Author: Nuttall, Joce, Henderson, Linda, Martin, Jenny
Type of paper: Abstract refereed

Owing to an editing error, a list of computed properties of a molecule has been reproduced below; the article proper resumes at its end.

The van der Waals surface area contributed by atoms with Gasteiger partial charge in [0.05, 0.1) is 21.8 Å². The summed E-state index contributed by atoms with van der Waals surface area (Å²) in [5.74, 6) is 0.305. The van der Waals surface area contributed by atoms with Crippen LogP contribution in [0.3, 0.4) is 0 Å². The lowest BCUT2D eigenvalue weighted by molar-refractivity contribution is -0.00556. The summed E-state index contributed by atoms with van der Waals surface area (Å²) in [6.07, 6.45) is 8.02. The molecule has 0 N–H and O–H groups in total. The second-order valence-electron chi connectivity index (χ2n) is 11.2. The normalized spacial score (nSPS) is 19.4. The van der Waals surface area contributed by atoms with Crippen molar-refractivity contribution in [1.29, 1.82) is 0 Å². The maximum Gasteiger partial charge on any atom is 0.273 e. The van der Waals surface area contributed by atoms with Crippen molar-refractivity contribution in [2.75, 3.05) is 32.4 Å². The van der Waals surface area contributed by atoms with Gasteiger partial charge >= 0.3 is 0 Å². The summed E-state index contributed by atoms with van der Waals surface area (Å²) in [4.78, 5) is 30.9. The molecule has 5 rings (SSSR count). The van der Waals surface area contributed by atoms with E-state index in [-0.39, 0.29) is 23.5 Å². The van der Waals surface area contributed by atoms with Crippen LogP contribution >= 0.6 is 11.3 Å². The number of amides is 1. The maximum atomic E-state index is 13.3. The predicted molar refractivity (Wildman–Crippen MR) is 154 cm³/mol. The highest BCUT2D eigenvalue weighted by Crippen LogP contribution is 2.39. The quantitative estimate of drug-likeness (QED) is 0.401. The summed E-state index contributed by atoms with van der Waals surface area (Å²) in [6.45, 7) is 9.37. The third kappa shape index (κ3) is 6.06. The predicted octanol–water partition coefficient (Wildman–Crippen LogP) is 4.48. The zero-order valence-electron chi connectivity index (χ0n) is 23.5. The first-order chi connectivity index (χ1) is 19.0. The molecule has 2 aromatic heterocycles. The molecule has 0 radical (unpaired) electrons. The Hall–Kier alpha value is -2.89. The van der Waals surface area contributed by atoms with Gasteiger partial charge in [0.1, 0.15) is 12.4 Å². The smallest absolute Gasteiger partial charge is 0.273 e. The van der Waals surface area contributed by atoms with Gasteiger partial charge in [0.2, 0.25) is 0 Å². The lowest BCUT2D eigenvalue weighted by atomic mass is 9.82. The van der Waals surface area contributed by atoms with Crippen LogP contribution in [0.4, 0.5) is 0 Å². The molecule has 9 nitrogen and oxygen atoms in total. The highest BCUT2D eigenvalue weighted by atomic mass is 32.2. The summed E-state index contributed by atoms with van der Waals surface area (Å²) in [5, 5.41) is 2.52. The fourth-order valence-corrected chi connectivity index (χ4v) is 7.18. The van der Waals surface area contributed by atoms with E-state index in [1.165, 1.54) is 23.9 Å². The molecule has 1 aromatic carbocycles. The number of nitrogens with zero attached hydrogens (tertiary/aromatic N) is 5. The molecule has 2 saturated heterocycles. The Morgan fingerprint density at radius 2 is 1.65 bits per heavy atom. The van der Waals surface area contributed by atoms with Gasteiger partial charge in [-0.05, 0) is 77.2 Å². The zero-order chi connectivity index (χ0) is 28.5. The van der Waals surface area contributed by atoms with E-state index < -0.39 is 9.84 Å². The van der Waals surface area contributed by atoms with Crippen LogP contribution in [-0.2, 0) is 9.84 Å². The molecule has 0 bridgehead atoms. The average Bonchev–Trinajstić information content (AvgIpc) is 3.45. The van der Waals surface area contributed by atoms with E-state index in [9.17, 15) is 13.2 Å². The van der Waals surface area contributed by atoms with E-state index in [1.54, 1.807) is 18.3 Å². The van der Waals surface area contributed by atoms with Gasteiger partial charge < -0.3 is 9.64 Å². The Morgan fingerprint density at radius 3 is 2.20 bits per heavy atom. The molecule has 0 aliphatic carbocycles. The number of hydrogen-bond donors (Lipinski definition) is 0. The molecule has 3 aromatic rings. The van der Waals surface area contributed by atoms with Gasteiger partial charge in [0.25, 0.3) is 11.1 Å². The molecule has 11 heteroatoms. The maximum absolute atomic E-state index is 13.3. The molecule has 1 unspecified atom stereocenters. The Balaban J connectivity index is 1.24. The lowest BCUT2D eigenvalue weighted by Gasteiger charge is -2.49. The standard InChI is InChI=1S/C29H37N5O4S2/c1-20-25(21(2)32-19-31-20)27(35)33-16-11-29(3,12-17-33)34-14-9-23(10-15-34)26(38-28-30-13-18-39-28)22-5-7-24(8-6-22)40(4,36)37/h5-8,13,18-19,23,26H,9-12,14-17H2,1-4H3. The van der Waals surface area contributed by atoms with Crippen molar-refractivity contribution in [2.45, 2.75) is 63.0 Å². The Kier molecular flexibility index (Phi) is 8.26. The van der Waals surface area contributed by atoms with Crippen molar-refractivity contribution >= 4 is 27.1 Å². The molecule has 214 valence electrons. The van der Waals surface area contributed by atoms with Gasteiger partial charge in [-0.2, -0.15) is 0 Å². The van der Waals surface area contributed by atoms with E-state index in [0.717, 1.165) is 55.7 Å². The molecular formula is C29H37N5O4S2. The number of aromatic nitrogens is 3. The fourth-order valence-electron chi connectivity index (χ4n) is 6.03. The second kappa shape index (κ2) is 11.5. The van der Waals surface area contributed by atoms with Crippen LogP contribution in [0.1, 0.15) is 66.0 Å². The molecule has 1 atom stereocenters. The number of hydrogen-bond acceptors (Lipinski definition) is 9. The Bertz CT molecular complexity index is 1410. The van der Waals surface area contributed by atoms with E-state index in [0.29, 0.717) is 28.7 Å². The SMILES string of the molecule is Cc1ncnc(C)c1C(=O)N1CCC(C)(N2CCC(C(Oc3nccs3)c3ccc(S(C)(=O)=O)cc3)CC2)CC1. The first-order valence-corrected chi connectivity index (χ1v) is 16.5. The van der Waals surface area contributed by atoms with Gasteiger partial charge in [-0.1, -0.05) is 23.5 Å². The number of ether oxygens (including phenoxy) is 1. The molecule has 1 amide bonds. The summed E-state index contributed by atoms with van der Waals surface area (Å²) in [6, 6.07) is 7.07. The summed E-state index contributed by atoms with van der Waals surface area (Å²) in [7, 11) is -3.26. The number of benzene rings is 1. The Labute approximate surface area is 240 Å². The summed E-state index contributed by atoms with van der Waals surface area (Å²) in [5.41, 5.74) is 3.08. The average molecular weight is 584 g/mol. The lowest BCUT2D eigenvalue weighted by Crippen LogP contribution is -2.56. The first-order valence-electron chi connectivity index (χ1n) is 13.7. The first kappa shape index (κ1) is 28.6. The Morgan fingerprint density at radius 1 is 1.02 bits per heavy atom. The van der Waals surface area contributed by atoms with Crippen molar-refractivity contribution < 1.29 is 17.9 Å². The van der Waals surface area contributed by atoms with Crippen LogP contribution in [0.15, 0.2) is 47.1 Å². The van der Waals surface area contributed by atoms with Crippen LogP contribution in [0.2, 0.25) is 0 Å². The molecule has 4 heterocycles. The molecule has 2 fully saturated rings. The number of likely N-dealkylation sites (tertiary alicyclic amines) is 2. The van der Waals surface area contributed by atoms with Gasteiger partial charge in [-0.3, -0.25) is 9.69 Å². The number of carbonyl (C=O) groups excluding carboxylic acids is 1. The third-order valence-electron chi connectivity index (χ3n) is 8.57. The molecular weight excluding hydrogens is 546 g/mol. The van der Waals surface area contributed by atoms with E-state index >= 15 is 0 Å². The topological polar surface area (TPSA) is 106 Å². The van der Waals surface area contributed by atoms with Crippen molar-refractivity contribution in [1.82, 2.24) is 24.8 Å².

This paper proceeds from the assumption that policy processes seek not only to describe but to persuade. Rhetorical analysis of policy texts therefore seeks to identify the persuasive devices used by policy actors to justify subsequent policy implementation. In our analysis of selected early childhood policy and policy implementation texts in Australia, we have identified the ways in which these texts invoke the pathos (emotional motivation) of the ‘vulnerable child’, specifically the 22% of children who begin schools ‘developmentally delayed’ on one or more domains of the Australian Early Development Census. These policy texts respond with the empirical logos (authoritative claims) of ‘quality improvement’ to address the learning needs of these vulnerable children. One strategy arising from this logos has been the introduction of the mandatory role of Educational Leader, charged with leading quality improvement at service level. On first reading, the relationship between pathos and logos in the construction of Educational Leaders seems unproblematic, since the ethos (credibility) of these policy texts is high: they are issued by authoritative institutions, such as government departments, ACECQA and research institutes. Yet our initial reading of these texts seemed to indicate a contradictory logos: while government texts primarily draw on a logos of economic-rationalism (specifically, human capital theory), the accompanying implementation texts appeal instead to the moral dispositions of educators, positioning them as ‘inspiring’ and ‘approachable’. However, a closer reading suggests that, rather than drawing on potentially contradictory discourses, these documents are tightly coupled through the concept of responsiblization. We argue that Australia’s Educational Leader policy implementation documents reinforce, rather than soften, a neoliberal economistic logos by re-inscribing the autonomous moral agent arising from neoliberal responsibilization, and speculate on some of the consequences for Educational Leaders that we are exploring in this ARC project.